Malaria is presently one of the most common parasitic diseases and a major health problem worldwide. In Nigeria, malaria is endemic throughout the country and accounts for up to 60% outpatient visits to the health facility, 30% childhood mortalities, and 11% maternal deaths. [1],[2] Efforts to achieve 50% reduction in malaria morbidity and mortality have been hampered by several ecological and anthropogenic factors ranging from parasite/vector, drug/insecticide resistance to a counterproductive attitude of the human populace. [3] The current malaria control strategies are mainly based on prompt and early diagnosis and correct treatment of malaria cases. [4] Clinical diagnosis is the least expensive, most commonly used method of malaria diagnosis and is the basis for self-treatment. However, the overlap of malaria symptoms with other tropical diseases other tropical diseases and can result in misdiagnosis. Microscopic examination of stained thick and thin blood films is currently the standard method for laboratory diagnosis of malaria. These techniques require considerable expertise and adequate quality control. On the other hand, its reliability is questionable, particularly at low levels of parasitemia and in the interpretation of mixed infection. [5],[6] In comparison to expert microscopy, a wide range of poor specificity of local microscopy is reported. [7],[8] Poor blood film preparation generates artifacts commonly mistaken for malaria parasites including bacteria, fungi, stain precipitation, dirt, and cell debris. [9] To improve the specificity of blood microscopy, fluorescent-based staining and fluorescent microscopy are now introduced in clinical laboratories but are expensive.

This facilitates malaria case detection, reporting, and confirmation of treatment failure. [10] In view of this, rapid diagnostic test (RDT) has been developed for situations in which reliable microscopy may not be available, accessible, and/or affordable. RDT detects malaria antigens in a small amount of blood, usually 5-15 μl using immune chromatographic assay formats in which monoclonal antibodies directed against specific parasite antigens are impregnated on a test strip or cassette. The result, usually a colored test line, is obtained in 5-20 min. The most common antigens currently targeted in malaria RDTs are histidine-rich protein 2 (HRP-2), Plasmodium lactate dehydrogenase (PLDH), and Plasmodium aldolase. [6] Several studies have reported excellent sensitivity and specificity for RDTs when compared to conventional microscopy. [11],[12],[13],[14],[15] RDTs are cheap, simple to perform, and easy to interpret. In Nigeria, the National Policy on Malaria Diagnosis and Treatment states that RDTs should be deployed in situations where microscopy may not be possible due to lack of adequate laboratory facilities or as a complement to the use of microscopy in secondary health facilities.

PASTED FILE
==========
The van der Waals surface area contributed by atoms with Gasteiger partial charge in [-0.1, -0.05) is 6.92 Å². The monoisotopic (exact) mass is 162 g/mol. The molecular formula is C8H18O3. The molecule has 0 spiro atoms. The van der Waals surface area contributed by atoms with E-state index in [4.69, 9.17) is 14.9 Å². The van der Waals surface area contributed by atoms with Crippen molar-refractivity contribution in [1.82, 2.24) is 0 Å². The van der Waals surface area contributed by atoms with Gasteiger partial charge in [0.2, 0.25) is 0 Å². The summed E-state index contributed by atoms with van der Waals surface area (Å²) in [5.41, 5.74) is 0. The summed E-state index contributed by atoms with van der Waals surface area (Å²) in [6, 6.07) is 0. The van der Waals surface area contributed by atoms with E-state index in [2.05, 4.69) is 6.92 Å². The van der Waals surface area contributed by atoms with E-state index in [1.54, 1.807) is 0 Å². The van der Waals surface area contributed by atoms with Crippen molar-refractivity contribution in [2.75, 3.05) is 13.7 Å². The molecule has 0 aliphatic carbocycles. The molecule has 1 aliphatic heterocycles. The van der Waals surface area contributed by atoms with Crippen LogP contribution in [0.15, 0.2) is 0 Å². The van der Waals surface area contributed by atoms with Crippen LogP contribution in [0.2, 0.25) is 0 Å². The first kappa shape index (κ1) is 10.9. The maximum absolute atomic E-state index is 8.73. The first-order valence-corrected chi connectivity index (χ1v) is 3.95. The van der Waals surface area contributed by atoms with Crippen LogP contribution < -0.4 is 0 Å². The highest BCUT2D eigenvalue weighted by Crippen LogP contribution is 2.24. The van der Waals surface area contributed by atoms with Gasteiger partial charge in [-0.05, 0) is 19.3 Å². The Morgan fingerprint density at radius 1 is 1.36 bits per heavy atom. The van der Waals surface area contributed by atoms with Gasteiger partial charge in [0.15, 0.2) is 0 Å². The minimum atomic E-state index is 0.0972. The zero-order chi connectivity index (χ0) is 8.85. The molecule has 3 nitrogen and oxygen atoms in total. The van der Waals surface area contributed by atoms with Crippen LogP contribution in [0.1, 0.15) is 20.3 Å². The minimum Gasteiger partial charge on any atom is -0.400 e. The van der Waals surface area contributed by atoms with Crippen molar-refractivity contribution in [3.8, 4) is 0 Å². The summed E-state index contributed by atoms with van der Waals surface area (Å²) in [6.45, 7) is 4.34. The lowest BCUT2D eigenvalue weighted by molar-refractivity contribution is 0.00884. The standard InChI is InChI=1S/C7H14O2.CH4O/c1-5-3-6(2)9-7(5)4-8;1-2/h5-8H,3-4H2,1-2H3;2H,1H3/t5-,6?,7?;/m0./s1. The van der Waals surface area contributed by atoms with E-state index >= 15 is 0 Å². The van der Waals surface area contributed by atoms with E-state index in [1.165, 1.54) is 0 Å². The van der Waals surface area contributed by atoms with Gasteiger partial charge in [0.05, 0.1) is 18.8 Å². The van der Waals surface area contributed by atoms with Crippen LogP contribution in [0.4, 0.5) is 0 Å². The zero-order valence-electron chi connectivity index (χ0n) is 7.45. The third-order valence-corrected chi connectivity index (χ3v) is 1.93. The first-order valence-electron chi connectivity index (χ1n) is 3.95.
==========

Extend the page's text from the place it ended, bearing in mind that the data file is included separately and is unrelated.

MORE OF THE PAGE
The most recent method for diagnosis of malaria is by detection of parasite genetic material through polymerase chain reaction (PCR) technique. One important use of PCR method is in detecting mixed infections or differentiating between infecting species when microscopic examination is inconclusive. [16] In addition, the PCR technique could be useful for conducting molecular epidemiological investigation of malaria clusters or epidemics. [17],[18] A number of PCR assays have been developed for the detection of malaria DNA from whole blood as single, nested, allele-specific, or multiplex methods. [18] These assays have been used for the initial diagnosis, follow-up to treatment, and as sensitive standards against which other nonmolecular methods could be compared. PCR may not strictly be considered a rapid technique for the initial diagnosis of malaria as it is more expensive and time-consuming for a single sample than microscopy and RDT. [19]

A number of studies have been conducted assessing the performance of diagnostic tool in children, especially those ≤5 years of age; [13],[14] hence, we assessed RDT and blood film microscopic methods compared to PCR in detecting Plasmodium falciparum malaria in older children (≥6 years of age) to ascertain the analytical reliability of using RDT as an alternative to microscopy in malaria holoendemic areas of Enugu State, Southeastern Nigeria.


 :: Materials and Methods Top


Health research ethics approval

Ethical approval was obtained from the University of Nigeria Teaching Hospital (UNTH) Ituku Ozalla, Enugu, Nigeria with reference number NHREC/05/01/2008B-FWA00002458-IRB00002323 and written, informed consent was obtained from parents and assent from the children.